How Warp Speed Works

An artist's rendition of what warp speed might look like to a space traveler.
An artist's rendition of what warp speed might look like to a space traveler.

­Onboard the starship Enterprise, you're hanging out with the crew members, enjoying a game of poker. You're traveling at impulse speed during a leisurely deep-­space exploration, and everyone has some downtime. But wait -- all of a sudden, the ship receives an urgent message from a Federation admiral, informing th­e crew of an outbreak of war in the Neutral Zone. The Enterprise is ordered to report to the situation as soon as possible. The area in question is about 20 light years (117 trillion kilometers) away, but this is no problem in the "Star Trek" universe. The captain adjusts the ship's warp drive appropriately, and you settle in for warp speed. Traveling faster than the speed of light, you should arrive to your destination in just a few minutes.

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­For as long as humans have looked up to the skies, space has fascinated us, and astronomers and philosophers alike have asked the most fundamental questions while staring at the stars. What are we doing here, anyway? How did the universe begin, and are there other, parallel universes that mirror ours? Is there life out there in other galaxies, and what would it be like to travel there?

While we haven't quite answered these questions yet, we at least have science fiction like "Star Trek" to test the human imagination. Everything from H.G. Wells' "The Time Machine" to "Star Trek" to Joss Whedon's "Firefly" series has touched on the possibilities of time travel, teleportation and, of course, warp speed. But how does something like warp speed fit into reality and our universe? Is warp speed just a wacky science fiction device, or is it theoretically possible? How does it work in the "Star Trek" universe? For everything on warp speed, infinity and beyond, read the following pages.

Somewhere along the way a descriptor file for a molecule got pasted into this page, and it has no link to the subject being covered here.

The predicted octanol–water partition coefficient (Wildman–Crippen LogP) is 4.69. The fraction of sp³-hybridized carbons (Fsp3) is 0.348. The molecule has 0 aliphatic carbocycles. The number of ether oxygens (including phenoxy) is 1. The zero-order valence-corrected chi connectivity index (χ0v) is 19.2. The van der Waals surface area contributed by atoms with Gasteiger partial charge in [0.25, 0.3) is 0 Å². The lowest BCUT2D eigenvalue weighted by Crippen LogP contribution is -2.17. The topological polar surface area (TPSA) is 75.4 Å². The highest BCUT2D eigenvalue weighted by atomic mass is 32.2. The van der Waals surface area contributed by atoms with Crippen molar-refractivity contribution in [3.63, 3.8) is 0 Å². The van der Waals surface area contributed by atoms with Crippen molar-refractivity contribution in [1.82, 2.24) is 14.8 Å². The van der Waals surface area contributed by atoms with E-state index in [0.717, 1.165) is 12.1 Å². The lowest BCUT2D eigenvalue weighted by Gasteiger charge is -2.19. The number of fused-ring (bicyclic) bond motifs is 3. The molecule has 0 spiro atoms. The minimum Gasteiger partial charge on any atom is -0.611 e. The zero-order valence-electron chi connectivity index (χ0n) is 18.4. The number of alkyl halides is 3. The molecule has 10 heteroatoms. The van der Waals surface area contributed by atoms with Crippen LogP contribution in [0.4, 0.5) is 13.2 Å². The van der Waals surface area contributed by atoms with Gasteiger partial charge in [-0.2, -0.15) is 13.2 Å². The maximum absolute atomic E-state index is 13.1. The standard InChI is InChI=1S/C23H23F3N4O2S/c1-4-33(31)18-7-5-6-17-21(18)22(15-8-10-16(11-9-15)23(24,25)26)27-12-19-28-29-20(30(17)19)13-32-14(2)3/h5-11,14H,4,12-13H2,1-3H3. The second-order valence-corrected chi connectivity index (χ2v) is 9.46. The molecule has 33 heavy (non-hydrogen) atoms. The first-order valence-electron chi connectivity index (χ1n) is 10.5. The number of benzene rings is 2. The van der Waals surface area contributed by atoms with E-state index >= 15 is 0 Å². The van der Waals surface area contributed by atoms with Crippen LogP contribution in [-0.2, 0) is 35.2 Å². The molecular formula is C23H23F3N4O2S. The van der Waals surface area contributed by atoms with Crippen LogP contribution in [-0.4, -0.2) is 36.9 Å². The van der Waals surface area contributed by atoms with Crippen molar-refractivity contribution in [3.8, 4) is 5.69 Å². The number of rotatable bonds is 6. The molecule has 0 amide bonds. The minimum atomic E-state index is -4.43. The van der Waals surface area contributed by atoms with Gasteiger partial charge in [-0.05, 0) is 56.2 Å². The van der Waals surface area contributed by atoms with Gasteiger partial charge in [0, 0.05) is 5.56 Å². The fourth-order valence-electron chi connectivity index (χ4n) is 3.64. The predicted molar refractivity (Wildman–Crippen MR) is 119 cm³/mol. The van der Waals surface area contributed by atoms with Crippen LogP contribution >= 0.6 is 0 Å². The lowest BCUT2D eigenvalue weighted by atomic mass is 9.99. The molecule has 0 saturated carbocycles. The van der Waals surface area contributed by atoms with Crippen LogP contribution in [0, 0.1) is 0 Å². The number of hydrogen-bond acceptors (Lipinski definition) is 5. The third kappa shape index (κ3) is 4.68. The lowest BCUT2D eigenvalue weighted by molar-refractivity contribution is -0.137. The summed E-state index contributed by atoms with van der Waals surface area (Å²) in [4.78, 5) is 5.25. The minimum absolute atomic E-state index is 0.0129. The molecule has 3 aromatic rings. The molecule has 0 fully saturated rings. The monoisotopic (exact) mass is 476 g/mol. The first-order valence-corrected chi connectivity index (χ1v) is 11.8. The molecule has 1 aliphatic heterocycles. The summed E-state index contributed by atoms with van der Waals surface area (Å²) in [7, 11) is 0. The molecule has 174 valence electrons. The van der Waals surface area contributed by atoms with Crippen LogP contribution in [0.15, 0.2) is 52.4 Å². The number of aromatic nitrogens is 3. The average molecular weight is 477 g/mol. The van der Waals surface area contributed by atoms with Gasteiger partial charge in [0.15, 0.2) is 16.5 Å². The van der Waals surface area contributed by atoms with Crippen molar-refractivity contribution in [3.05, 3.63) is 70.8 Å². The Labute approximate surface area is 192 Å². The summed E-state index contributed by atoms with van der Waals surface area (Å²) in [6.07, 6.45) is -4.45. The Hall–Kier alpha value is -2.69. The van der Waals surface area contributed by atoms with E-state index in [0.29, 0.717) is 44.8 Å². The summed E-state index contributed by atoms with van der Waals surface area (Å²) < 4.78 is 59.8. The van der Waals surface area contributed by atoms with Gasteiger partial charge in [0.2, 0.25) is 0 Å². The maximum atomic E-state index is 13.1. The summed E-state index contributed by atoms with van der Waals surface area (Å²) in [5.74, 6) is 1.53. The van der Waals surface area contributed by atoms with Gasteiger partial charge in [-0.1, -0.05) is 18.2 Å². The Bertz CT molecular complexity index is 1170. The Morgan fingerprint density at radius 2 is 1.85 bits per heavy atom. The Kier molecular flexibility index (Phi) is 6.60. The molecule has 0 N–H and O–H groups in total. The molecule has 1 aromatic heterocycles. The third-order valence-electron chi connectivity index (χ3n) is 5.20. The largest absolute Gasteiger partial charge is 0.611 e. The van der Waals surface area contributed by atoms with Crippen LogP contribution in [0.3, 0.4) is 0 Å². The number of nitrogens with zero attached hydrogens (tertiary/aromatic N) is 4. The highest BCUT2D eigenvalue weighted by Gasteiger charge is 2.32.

Newton's Third Law of Motion

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"Star Trek" had William Shatner as Captain James T. Kirk, but whatever were they going to do about intergalactic space travel?

When the writers of "Star Trek" sat down to plan the series, they found themselves confronted with a few problems. They were essentially creating a space opera, a subgenre of science fiction that takes place in space and covers the span of several galaxies and millions of light years. The "Star Wars" films are another example of the space opera subgenre. As the "opera" part of the name suggests, a show like "Star Trek" isn't meant to be slow or ordinary -- when people think of the series, they probably think of melodramatic plots involving aliens, space travel and action-packed laser fights.

So the creator of the series, Gene Roddenberry, and the other writers had to find a way to move the show's characters around the universe in a timely, dramatic fashion. At the same time, they wanted to do their best to stick to the laws of physics. The biggest problem was that even if a starship could travel at the speed of light, the time to go from one galaxy to another could still take hundreds, maybe thousands of years. A journey from the Earth to the center of our galaxy, for example, would take about 25,000 years if you were to travel just under the speed of light. This, of course, wouldn't make very exciting television.